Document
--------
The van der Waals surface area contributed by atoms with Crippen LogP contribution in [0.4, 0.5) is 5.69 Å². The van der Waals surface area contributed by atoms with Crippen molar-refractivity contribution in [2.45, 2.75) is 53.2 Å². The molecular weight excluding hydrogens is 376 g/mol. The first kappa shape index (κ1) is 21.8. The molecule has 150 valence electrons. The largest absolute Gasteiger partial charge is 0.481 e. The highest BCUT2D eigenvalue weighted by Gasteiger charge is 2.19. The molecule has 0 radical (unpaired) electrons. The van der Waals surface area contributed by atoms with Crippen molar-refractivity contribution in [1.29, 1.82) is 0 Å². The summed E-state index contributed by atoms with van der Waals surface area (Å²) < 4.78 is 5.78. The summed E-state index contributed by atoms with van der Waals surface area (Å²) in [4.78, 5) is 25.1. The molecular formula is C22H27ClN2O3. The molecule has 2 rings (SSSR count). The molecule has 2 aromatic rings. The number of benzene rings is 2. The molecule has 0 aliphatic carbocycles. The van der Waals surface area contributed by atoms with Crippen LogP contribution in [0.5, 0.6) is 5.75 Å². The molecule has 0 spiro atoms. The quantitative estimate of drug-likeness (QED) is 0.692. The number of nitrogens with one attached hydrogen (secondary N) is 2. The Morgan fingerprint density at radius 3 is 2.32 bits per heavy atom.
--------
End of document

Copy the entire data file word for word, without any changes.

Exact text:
The van der Waals surface area contributed by atoms with Crippen LogP contribution in [0.4, 0.5) is 5.69 Å². The van der Waals surface area contributed by atoms with Crippen molar-refractivity contribution in [2.45, 2.75) is 53.2 Å². The molecular weight excluding hydrogens is 376 g/mol. The first kappa shape index (κ1) is 21.8. The molecule has 150 valence electrons. The largest absolute Gasteiger partial charge is 0.481 e. The highest BCUT2D eigenvalue weighted by Gasteiger charge is 2.19. The molecule has 0 radical (unpaired) electrons. The van der Waals surface area contributed by atoms with Crippen molar-refractivity contribution in [1.29, 1.82) is 0 Å². The summed E-state index contributed by atoms with van der Waals surface area (Å²) < 4.78 is 5.78. The summed E-state index contributed by atoms with van der Waals surface area (Å²) in [4.78, 5) is 25.1. The molecular formula is C22H27ClN2O3. The molecule has 2 rings (SSSR count). The molecule has 2 aromatic rings. The number of benzene rings is 2. The molecule has 0 aliphatic carbocycles. The van der Waals surface area contributed by atoms with Crippen LogP contribution in [0.5, 0.6) is 5.75 Å². The molecule has 0 spiro atoms. The quantitative estimate of drug-likeness (QED) is 0.692. The number of nitrogens with one attached hydrogen (secondary N) is 2. The Morgan fingerprint density at radius 3 is 2.32 bits per heavy atom.